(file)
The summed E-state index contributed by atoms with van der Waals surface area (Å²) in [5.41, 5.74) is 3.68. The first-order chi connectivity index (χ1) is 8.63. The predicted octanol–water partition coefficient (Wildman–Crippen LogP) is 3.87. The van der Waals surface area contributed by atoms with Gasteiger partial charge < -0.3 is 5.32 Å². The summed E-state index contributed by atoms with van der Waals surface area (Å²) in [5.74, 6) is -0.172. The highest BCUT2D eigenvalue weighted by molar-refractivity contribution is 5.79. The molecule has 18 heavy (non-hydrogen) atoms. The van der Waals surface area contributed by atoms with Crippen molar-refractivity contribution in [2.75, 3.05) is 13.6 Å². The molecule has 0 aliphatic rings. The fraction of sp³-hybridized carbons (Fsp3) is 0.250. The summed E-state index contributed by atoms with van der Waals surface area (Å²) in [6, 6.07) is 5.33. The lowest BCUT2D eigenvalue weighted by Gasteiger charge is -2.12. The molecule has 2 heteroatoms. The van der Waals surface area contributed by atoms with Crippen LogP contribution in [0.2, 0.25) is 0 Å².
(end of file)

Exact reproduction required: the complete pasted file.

The summed E-state index contributed by atoms with van der Waals surface area (Å²) in [5.41, 5.74) is 3.68. The first-order chi connectivity index (χ1) is 8.63. The predicted octanol–water partition coefficient (Wildman–Crippen LogP) is 3.87. The van der Waals surface area contributed by atoms with Gasteiger partial charge < -0.3 is 5.32 Å². The summed E-state index contributed by atoms with van der Waals surface area (Å²) in [5.74, 6) is -0.172. The highest BCUT2D eigenvalue weighted by molar-refractivity contribution is 5.79. The molecule has 18 heavy (non-hydrogen) atoms. The van der Waals surface area contributed by atoms with Crippen molar-refractivity contribution in [2.75, 3.05) is 13.6 Å². The molecule has 0 aliphatic rings. The fraction of sp³-hybridized carbons (Fsp3) is 0.250. The summed E-state index contributed by atoms with van der Waals surface area (Å²) in [6, 6.07) is 5.33. The lowest BCUT2D eigenvalue weighted by Gasteiger charge is -2.12. The molecule has 2 heteroatoms. The van der Waals surface area contributed by atoms with Crippen LogP contribution in [0.2, 0.25) is 0 Å².